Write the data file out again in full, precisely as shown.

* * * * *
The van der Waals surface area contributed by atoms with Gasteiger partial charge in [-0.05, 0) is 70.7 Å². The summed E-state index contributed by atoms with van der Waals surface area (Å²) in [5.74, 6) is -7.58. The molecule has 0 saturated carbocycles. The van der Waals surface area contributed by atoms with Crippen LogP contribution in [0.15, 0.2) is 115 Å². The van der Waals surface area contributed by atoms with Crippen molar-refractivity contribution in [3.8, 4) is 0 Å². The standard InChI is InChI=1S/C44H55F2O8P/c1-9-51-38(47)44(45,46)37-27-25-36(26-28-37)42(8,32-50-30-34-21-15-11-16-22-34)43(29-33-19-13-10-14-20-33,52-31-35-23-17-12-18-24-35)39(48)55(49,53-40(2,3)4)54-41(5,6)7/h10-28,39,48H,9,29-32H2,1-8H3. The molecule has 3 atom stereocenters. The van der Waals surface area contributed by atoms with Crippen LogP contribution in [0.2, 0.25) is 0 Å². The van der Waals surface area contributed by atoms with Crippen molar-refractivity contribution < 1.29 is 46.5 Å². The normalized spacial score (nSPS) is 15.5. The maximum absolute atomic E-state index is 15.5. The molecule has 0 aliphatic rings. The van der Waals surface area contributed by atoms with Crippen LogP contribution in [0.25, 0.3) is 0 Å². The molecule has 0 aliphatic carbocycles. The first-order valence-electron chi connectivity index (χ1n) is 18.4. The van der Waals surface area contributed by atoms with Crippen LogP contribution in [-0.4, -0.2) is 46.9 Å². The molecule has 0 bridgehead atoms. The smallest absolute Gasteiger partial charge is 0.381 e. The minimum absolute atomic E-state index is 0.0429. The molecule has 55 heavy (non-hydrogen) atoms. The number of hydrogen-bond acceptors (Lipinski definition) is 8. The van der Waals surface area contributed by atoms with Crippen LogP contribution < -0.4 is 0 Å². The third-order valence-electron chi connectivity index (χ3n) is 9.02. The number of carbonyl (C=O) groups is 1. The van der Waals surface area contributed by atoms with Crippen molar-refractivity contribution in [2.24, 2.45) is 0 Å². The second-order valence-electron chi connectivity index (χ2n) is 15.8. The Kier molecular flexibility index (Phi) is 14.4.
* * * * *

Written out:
The van der Waals surface area contributed by atoms with Gasteiger partial charge in [-0.05, 0) is 70.7 Å². The summed E-state index contributed by atoms with van der Waals surface area (Å²) in [5.74, 6) is -7.58. The molecule has 0 saturated carbocycles. The van der Waals surface area contributed by atoms with Crippen LogP contribution in [0.15, 0.2) is 115 Å². The van der Waals surface area contributed by atoms with Crippen molar-refractivity contribution in [3.8, 4) is 0 Å². The standard InChI is InChI=1S/C44H55F2O8P/c1-9-51-38(47)44(45,46)37-27-25-36(26-28-37)42(8,32-50-30-34-21-15-11-16-22-34)43(29-33-19-13-10-14-20-33,52-31-35-23-17-12-18-24-35)39(48)55(49,53-40(2,3)4)54-41(5,6)7/h10-28,39,48H,9,29-32H2,1-8H3. The molecule has 3 atom stereocenters. The van der Waals surface area contributed by atoms with Crippen LogP contribution in [0.2, 0.25) is 0 Å². The van der Waals surface area contributed by atoms with Crippen molar-refractivity contribution < 1.29 is 46.5 Å². The normalized spacial score (nSPS) is 15.5. The maximum absolute atomic E-state index is 15.5. The molecule has 0 aliphatic rings. The van der Waals surface area contributed by atoms with Crippen LogP contribution in [0.25, 0.3) is 0 Å². The molecule has 0 aliphatic carbocycles. The first-order valence-electron chi connectivity index (χ1n) is 18.4. The van der Waals surface area contributed by atoms with Crippen LogP contribution in [-0.4, -0.2) is 46.9 Å². The molecule has 0 bridgehead atoms. The smallest absolute Gasteiger partial charge is 0.381 e. The minimum absolute atomic E-state index is 0.0429. The molecule has 55 heavy (non-hydrogen) atoms. The number of hydrogen-bond acceptors (Lipinski definition) is 8. The van der Waals surface area contributed by atoms with Crippen LogP contribution < -0.4 is 0 Å². The third-order valence-electron chi connectivity index (χ3n) is 9.02. The number of carbonyl (C=O) groups is 1. The van der Waals surface area contributed by atoms with Crippen molar-refractivity contribution in [2.24, 2.45) is 0 Å². The second-order valence-electron chi connectivity index (χ2n) is 15.8. The Kier molecular flexibility index (Phi) is 14.4.